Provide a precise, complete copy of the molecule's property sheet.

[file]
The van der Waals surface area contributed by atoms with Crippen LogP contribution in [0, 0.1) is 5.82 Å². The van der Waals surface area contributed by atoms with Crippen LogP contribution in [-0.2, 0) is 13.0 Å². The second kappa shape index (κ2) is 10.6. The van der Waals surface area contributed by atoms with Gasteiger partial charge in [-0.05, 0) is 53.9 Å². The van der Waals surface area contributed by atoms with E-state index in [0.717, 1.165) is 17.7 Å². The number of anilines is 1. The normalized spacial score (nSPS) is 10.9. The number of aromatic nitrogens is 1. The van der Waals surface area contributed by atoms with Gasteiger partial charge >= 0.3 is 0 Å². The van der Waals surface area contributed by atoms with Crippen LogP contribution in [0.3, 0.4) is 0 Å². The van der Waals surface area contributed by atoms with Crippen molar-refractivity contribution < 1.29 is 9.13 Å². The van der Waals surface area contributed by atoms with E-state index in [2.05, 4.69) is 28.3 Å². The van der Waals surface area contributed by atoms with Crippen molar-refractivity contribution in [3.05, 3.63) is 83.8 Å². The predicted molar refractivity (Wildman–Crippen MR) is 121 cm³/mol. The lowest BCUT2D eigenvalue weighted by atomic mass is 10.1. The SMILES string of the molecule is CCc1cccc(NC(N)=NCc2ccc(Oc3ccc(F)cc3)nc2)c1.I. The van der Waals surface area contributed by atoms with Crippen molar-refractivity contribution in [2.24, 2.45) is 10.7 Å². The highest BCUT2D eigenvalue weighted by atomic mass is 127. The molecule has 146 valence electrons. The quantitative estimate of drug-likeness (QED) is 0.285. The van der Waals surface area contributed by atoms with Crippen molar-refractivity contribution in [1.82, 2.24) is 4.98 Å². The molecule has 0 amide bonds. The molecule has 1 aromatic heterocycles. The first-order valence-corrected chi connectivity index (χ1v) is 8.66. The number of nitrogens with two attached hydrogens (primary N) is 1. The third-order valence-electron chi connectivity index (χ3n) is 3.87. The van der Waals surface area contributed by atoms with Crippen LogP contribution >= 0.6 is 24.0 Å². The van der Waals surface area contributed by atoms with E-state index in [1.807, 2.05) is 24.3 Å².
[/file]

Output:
The van der Waals surface area contributed by atoms with Crippen LogP contribution in [0, 0.1) is 5.82 Å². The van der Waals surface area contributed by atoms with Crippen LogP contribution in [-0.2, 0) is 13.0 Å². The second kappa shape index (κ2) is 10.6. The van der Waals surface area contributed by atoms with Gasteiger partial charge in [-0.05, 0) is 53.9 Å². The van der Waals surface area contributed by atoms with E-state index in [0.717, 1.165) is 17.7 Å². The number of anilines is 1. The normalized spacial score (nSPS) is 10.9. The number of aromatic nitrogens is 1. The van der Waals surface area contributed by atoms with Gasteiger partial charge >= 0.3 is 0 Å². The van der Waals surface area contributed by atoms with Crippen LogP contribution in [0.3, 0.4) is 0 Å². The van der Waals surface area contributed by atoms with Crippen molar-refractivity contribution < 1.29 is 9.13 Å². The van der Waals surface area contributed by atoms with E-state index in [2.05, 4.69) is 28.3 Å². The van der Waals surface area contributed by atoms with Crippen molar-refractivity contribution in [3.05, 3.63) is 83.8 Å². The predicted molar refractivity (Wildman–Crippen MR) is 121 cm³/mol. The lowest BCUT2D eigenvalue weighted by atomic mass is 10.1. The SMILES string of the molecule is CCc1cccc(NC(N)=NCc2ccc(Oc3ccc(F)cc3)nc2)c1.I. The van der Waals surface area contributed by atoms with Crippen molar-refractivity contribution in [2.24, 2.45) is 10.7 Å². The highest BCUT2D eigenvalue weighted by atomic mass is 127. The molecule has 146 valence electrons. The quantitative estimate of drug-likeness (QED) is 0.285. The van der Waals surface area contributed by atoms with Crippen molar-refractivity contribution in [1.82, 2.24) is 4.98 Å². The molecule has 0 amide bonds. The molecule has 1 aromatic heterocycles. The first-order valence-corrected chi connectivity index (χ1v) is 8.66. The number of nitrogens with two attached hydrogens (primary N) is 1. The third-order valence-electron chi connectivity index (χ3n) is 3.87. The van der Waals surface area contributed by atoms with Crippen LogP contribution >= 0.6 is 24.0 Å². The van der Waals surface area contributed by atoms with E-state index in [1.807, 2.05) is 24.3 Å².